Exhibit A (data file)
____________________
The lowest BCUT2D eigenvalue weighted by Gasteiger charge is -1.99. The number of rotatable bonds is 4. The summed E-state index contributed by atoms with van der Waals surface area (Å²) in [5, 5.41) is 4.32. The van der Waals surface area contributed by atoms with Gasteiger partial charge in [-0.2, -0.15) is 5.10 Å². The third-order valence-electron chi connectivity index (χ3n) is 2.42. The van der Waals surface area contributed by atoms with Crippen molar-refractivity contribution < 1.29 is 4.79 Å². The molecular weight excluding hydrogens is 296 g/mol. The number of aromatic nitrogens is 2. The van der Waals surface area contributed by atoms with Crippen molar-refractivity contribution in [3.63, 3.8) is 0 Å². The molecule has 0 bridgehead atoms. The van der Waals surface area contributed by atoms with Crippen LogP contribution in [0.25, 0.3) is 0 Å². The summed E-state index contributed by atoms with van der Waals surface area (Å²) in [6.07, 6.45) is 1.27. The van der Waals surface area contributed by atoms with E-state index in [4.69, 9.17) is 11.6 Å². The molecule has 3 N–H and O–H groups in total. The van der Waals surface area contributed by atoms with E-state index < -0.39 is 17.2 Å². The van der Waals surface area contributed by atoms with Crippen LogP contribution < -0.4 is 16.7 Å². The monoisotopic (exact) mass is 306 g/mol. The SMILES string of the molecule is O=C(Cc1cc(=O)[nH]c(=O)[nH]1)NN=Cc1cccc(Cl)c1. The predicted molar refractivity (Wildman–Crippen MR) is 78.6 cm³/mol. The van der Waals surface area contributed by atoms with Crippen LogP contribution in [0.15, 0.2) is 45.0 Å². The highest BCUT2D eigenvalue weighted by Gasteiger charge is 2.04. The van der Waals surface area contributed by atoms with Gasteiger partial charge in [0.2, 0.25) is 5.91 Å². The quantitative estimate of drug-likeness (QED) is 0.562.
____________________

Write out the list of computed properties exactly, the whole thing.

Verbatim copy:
The lowest BCUT2D eigenvalue weighted by Gasteiger charge is -1.99. The number of rotatable bonds is 4. The summed E-state index contributed by atoms with van der Waals surface area (Å²) in [5, 5.41) is 4.32. The van der Waals surface area contributed by atoms with Gasteiger partial charge in [-0.2, -0.15) is 5.10 Å². The third-order valence-electron chi connectivity index (χ3n) is 2.42. The van der Waals surface area contributed by atoms with Crippen molar-refractivity contribution < 1.29 is 4.79 Å². The molecular weight excluding hydrogens is 296 g/mol. The number of aromatic nitrogens is 2. The van der Waals surface area contributed by atoms with Crippen molar-refractivity contribution in [3.63, 3.8) is 0 Å². The molecule has 0 bridgehead atoms. The van der Waals surface area contributed by atoms with Crippen LogP contribution in [0.25, 0.3) is 0 Å². The summed E-state index contributed by atoms with van der Waals surface area (Å²) in [6.07, 6.45) is 1.27. The van der Waals surface area contributed by atoms with E-state index in [4.69, 9.17) is 11.6 Å². The molecule has 3 N–H and O–H groups in total. The van der Waals surface area contributed by atoms with E-state index < -0.39 is 17.2 Å². The van der Waals surface area contributed by atoms with Crippen LogP contribution < -0.4 is 16.7 Å². The monoisotopic (exact) mass is 306 g/mol. The SMILES string of the molecule is O=C(Cc1cc(=O)[nH]c(=O)[nH]1)NN=Cc1cccc(Cl)c1. The predicted molar refractivity (Wildman–Crippen MR) is 78.6 cm³/mol. The van der Waals surface area contributed by atoms with Crippen LogP contribution in [0.15, 0.2) is 45.0 Å². The highest BCUT2D eigenvalue weighted by Gasteiger charge is 2.04. The van der Waals surface area contributed by atoms with Gasteiger partial charge in [0.2, 0.25) is 5.91 Å². The quantitative estimate of drug-likeness (QED) is 0.562.